Latos, Bruce shrug off apparent argument
NEW YORK -- Television cameras from the Mets' broadcast caught a brief moment of apparent disharmony in the Reds' dugout in the midst of their 7-4 victory on Wednesday afternoon.
Following the bottom of the fifth inning, when the Mets tied it at 2 on Daniel Murphy's sacrifice fly, Reds starting pitcher Mat Latos and right fielder Jay Bruce had an animated discussion at the far end of the dugout.
Neither player would go into detail what was said between them.
"Next question," Latos said tersely.
"That's not really important," Bruce said. "But no, it was not about the sac fly."
On the sac fly, Bruce had to make the catch on the run, and he made an off-target throw up the third-base line.
Bruce discounted the situation between innings as not a big deal.
"Everything is fine," Bruce said. "It happens all the time. It's a non-story, really."
"I was on the other end of the dugout if they did [argue]," Reds manager Dusty Baker said. "It happens all the time. If they did, it's certainly nobody's business but ours."
Choo the man of the hour at Citi Field
NEW YORK -- Reds center fielder Shin-Soo Choo has been warmly welcomed at Citi Field throughout this week's three-game series vs. the Mets. New York has the nation's second-largest Korean population, with many living near the stadium in the Flushing section on Queens.
Choo hails from Pusan, South Korea. Before games, he has spent time on the top step of the visiting dugout signing a lot of autographs. Some fans were hurling multiple baseballs at once for him to sign.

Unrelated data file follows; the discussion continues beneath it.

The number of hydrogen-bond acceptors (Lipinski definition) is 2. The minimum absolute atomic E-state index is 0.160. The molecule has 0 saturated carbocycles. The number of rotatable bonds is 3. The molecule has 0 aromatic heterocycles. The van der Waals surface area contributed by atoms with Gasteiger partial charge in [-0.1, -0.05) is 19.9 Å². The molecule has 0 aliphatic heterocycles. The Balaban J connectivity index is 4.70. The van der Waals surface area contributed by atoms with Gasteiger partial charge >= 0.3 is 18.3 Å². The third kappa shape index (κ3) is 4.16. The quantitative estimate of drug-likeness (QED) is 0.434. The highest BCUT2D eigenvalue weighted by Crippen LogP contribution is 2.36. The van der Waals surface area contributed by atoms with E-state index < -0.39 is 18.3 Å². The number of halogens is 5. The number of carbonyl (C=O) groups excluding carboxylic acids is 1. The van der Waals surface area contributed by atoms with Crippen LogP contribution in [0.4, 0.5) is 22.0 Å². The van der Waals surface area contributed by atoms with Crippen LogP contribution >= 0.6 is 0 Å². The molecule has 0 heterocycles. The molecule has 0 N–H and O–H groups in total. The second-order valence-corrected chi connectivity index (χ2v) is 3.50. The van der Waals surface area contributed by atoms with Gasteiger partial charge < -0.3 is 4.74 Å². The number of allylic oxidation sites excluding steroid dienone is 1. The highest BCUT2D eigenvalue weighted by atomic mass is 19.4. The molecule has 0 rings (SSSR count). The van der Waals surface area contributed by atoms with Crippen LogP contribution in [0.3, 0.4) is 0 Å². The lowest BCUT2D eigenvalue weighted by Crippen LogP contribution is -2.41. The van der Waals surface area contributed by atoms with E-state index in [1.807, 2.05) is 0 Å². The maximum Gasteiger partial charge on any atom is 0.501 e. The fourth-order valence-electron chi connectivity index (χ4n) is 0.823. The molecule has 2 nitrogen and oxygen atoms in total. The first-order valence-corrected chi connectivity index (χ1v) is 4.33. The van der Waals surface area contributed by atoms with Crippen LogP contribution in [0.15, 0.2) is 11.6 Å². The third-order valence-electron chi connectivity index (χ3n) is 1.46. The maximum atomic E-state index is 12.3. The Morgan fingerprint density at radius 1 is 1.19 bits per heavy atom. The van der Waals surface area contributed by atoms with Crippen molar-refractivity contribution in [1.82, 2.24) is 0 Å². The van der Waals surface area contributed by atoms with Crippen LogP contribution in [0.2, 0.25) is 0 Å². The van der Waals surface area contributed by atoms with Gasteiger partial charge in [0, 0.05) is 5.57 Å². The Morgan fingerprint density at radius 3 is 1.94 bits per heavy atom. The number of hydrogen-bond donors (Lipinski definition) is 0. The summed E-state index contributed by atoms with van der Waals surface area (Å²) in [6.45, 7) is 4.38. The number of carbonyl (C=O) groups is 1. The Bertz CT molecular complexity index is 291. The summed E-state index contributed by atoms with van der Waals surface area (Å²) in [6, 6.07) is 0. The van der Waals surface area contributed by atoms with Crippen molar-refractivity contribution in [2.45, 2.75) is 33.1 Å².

"It's amazing," Choo said of his reception. "Even when I didn't play [Tuesday], they still came into the stands and were cheering for me and calling my name. It's special."
After getting a day off on Tuesday against a lefty starter, Choo was back in the leadoff spot and starting on Wednesday.
Against tough righty, Baker goes with Hannahan
NEW YORK -- Reds third baseman Todd Frazier did not start in Wednesday's series finale vs. the Mets, replaced in the lineup by Jack Hannahan. Manager Dusty Baker often gives players a rest to combine with a scheduled off-day on Thursday, but that wasn't the reason for this break.
Since the Reds were facing right-handed Mets phenom Matt Harvey, Baker wanted to go with the left-handed-hitting Hannahan.
"Today is the day you want to stack the lineup with lefties," Baker said. "Today is a day where Jack has to play some time. He was going to play first base soon, but Joey [Votto] is hot. It's hard to take him out when you're that hot."
Reds' road record on the upswing
NEW YORK -- Tuesday's 4-0 Reds win over the Mets had a little added importance to manager Dusty Baker. It helped Cincinnati reach .500 on the road, where the Reds are now 12-12 after starting the season 1-8.
The Reds' first three road series were against the Cardinals, Pirates and Nationals, three teams that are often tough at their home parks.
"We lost a couple of real tough games at Pittsburgh we probably should have won," Baker said. "Sometimes [it depends on] when you play them [than] on how you're doing or not doing.
"It's impossible to win big without winning on the road."